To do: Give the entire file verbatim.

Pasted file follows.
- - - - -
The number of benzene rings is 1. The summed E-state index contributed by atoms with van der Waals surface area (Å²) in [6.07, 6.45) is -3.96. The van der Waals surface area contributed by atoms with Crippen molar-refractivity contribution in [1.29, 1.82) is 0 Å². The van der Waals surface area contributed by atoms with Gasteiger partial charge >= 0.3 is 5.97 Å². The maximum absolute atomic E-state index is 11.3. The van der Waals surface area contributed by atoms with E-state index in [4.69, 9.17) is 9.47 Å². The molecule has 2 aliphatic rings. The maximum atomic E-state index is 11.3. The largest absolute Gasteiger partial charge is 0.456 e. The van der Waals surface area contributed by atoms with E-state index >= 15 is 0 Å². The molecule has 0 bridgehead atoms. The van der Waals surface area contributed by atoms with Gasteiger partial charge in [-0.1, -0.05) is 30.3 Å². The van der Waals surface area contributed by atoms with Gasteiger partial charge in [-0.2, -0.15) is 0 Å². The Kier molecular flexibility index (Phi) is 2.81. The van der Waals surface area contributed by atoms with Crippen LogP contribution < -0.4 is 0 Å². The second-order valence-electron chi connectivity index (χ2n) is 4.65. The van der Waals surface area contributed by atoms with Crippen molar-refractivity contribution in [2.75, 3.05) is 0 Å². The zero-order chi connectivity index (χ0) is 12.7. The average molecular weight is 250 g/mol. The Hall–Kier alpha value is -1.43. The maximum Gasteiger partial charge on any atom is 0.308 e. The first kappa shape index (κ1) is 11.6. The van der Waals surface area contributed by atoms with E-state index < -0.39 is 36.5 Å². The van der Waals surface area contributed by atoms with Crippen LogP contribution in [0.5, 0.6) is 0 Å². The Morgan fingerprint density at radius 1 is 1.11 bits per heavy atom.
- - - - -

The number of benzene rings is 1. The summed E-state index contributed by atoms with van der Waals surface area (Å²) in [6.07, 6.45) is -3.96. The van der Waals surface area contributed by atoms with Crippen molar-refractivity contribution in [1.29, 1.82) is 0 Å². The van der Waals surface area contributed by atoms with Gasteiger partial charge >= 0.3 is 5.97 Å². The maximum absolute atomic E-state index is 11.3. The van der Waals surface area contributed by atoms with E-state index in [4.69, 9.17) is 9.47 Å². The molecule has 2 aliphatic rings. The maximum atomic E-state index is 11.3. The largest absolute Gasteiger partial charge is 0.456 e. The van der Waals surface area contributed by atoms with E-state index >= 15 is 0 Å². The molecule has 0 bridgehead atoms. The van der Waals surface area contributed by atoms with Gasteiger partial charge in [-0.1, -0.05) is 30.3 Å². The van der Waals surface area contributed by atoms with Gasteiger partial charge in [-0.2, -0.15) is 0 Å². The Kier molecular flexibility index (Phi) is 2.81. The van der Waals surface area contributed by atoms with Crippen LogP contribution < -0.4 is 0 Å². The second-order valence-electron chi connectivity index (χ2n) is 4.65. The van der Waals surface area contributed by atoms with Crippen molar-refractivity contribution in [2.75, 3.05) is 0 Å². The zero-order chi connectivity index (χ0) is 12.7. The average molecular weight is 250 g/mol. The Hall–Kier alpha value is -1.43. The maximum Gasteiger partial charge on any atom is 0.308 e. The first kappa shape index (κ1) is 11.6. The van der Waals surface area contributed by atoms with E-state index < -0.39 is 36.5 Å². The van der Waals surface area contributed by atoms with Crippen LogP contribution in [0.5, 0.6) is 0 Å². The Morgan fingerprint density at radius 1 is 1.11 bits per heavy atom.